The return of Fever Ray
Hanna Kennedy | Friday, November 17, 2017
Fever Ray — the solo project from the Knife’s Karin Dreijer — surprise released “Plunge” in late October on select streaming services. “Plunge” is Fever Ray’s second studio album. Nearly nine years since the release of her self-titled first project, “Fever Ray,” “Plunge” strikes the listener as a bold exploration of Dreijer’s artistic evolution as she pursues her solo career.
The album begins with the fast-paced, three-minute jolt that is “Wanna Sip.” Dreijer’s artificially high voice lends the song a supernatural charge. Acutely aware of words and their power, Dreijer prolongs her vowel sounds to stretch and twist her lyrics in unpredictable ways. The restlessness and intensity at the heart of the opening track set the tone for the rest of the album. The first two lines of the chorus, “A funny trick, a head shake / I wanna peek, I wanna sip” put into words the feeling that this opening track creates for the listener. One is left curious, wanting more, wanting to “peek” or “sip” from what is to come and what is to be said on “Plunge.”
The album’s eponymous track, “Plunge” reinforces Fever Ray’s membership in the genre termed “transcendental mood music.” The song’s sound is drifting, interspersed with sharply pitched, rhythmic interjections that make the hairs on its listener’s arms stand up. Eerily smooth electronic soundscapes prove lyrics are not necessary to make a statement. There is an energy at the heart of “Plunge” that is perfectly embodied by this titular track.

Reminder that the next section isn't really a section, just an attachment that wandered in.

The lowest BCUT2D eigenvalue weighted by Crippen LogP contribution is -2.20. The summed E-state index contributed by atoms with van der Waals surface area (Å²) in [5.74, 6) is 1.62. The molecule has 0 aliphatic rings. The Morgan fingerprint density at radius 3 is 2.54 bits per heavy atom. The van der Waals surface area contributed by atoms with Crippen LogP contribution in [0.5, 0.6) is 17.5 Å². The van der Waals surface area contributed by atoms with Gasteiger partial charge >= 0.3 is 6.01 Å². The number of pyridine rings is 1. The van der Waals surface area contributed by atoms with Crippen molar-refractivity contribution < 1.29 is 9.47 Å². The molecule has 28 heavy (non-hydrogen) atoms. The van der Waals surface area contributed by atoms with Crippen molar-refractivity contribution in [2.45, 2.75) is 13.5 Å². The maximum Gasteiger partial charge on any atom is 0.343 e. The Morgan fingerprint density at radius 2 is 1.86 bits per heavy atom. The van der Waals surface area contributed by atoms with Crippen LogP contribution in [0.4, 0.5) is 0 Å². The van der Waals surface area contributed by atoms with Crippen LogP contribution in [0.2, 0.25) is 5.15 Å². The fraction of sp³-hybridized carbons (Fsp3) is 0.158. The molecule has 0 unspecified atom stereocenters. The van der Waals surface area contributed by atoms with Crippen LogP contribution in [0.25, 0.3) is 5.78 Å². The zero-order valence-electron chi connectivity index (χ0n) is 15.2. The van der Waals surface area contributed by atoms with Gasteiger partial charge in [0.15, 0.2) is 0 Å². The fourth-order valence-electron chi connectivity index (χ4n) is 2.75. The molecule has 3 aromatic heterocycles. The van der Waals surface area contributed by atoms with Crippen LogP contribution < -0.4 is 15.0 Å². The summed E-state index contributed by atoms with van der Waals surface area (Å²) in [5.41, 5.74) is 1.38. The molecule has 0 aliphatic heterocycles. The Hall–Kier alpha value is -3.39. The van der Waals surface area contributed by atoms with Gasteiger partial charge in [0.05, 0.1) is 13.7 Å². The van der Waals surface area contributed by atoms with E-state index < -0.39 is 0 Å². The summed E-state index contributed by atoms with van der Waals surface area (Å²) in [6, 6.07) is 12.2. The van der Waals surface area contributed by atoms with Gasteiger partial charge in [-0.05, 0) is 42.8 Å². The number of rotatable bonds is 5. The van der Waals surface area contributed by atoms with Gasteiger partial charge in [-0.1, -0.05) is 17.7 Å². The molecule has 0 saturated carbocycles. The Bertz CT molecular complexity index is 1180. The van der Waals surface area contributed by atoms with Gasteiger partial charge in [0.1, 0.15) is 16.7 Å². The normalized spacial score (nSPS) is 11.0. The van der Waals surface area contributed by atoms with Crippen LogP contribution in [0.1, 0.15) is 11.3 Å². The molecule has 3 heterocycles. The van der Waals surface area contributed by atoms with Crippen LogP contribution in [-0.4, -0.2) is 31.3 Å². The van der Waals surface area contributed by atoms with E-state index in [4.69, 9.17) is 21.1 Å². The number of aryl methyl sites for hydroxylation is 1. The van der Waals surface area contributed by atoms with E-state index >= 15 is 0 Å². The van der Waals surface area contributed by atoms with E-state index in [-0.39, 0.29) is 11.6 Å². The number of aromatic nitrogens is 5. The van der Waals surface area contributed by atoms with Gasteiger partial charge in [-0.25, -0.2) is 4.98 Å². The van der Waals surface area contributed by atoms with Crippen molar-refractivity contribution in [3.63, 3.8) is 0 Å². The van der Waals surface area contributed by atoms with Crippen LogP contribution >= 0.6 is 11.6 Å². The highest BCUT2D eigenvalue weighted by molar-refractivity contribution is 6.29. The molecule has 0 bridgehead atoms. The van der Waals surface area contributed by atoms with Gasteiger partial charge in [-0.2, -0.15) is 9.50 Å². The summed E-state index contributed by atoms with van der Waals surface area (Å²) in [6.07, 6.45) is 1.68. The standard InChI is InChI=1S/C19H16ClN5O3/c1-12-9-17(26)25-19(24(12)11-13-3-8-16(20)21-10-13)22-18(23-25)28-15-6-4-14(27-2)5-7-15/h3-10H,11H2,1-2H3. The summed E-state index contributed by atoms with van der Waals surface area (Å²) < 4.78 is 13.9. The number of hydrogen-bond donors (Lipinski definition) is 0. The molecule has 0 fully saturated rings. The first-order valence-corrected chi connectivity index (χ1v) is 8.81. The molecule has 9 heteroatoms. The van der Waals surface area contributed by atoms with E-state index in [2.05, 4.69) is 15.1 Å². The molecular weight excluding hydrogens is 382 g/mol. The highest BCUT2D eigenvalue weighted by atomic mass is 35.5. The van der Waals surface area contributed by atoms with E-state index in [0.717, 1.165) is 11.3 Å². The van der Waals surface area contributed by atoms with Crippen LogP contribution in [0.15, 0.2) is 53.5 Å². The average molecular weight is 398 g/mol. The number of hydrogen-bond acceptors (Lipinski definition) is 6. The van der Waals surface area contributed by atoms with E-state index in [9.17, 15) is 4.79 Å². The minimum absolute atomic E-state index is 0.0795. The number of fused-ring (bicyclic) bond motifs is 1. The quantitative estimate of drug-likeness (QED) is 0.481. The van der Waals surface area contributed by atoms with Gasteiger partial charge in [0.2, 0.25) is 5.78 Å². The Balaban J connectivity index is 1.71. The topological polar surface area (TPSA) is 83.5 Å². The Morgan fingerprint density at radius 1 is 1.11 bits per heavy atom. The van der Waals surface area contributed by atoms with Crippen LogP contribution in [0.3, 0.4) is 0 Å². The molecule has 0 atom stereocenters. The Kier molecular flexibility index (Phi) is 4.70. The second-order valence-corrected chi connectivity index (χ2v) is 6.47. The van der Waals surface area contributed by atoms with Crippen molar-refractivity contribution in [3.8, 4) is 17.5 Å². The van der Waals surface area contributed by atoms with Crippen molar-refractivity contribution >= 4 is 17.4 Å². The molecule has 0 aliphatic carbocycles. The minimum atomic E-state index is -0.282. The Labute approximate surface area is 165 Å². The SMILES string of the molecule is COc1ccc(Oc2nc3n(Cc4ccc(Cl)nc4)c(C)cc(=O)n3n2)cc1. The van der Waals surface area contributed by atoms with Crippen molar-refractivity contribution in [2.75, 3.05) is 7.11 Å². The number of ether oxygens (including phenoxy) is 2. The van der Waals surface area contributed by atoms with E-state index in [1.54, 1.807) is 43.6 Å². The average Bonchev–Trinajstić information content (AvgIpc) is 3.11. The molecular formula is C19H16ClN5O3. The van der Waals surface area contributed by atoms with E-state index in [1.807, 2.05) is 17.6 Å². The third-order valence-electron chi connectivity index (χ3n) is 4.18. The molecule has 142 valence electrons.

Fever Ray owes a great deal to the tradition of electronic music while simultaneously breaking from the past and forging her own artistic identity. Recorded primarily in her Stockholm studio, Fever Ray embodies that peculiarly anarcho-Scandinavian sound that she and her brother developed as The Knife. Dreijer wrote in a press release that while producing “Plunge” she “had a plan for how some kind of heartfelt physical intensity could save us”. She never specifies from what people need to be saved, but the intensity she speaks of forms the backbone of every track on “Plunge.” From the fast-paced, 150-BPM “IDK About You” to the softer “Red Trails,” featuring violinist Sara Parkman, there is an energy and a restlessness about “Plunge.” This album is Dreijer transforming herself, transforming Fever Ray and asserting a creative freedom that for her has a saving power.
Dreijer is political in a way she has never been before on “Plunge.” On the track, “This Country” Fever Ray sings of “Free abortions / And clean water.” She cries “Destroy nuclear / Destroy boring” in her signature synthesized, pitch shifted voice. Her unique sound is sharp and cutting. It is hard not to feel bold, almost invincible while listening to Fever Ray demand the world she envisions. Delirious, conflicted and manic, “This Country” stands out as an example of one of the many ways Dreijer has transformed herself and her identity as Fever Ray since the release of her first album.
“Plunge” is riskier than anything Dreijer has produced previously, on her own or as part of The Knife. The album’s title denotes a fall, but a fall to where or into what, no one knows. This is only Dreijer’s sophomore album, so hopefully her fall only takes her deeper into her identity as Fever Ray.
Artist: Fever Ray
Label: Mute Records
Tracks: “To the Moon and Back,” “Plunge,” “This Country”
If you like: The Knife, Austra, Laurel Halo
3.5 out of 5 Shamrocks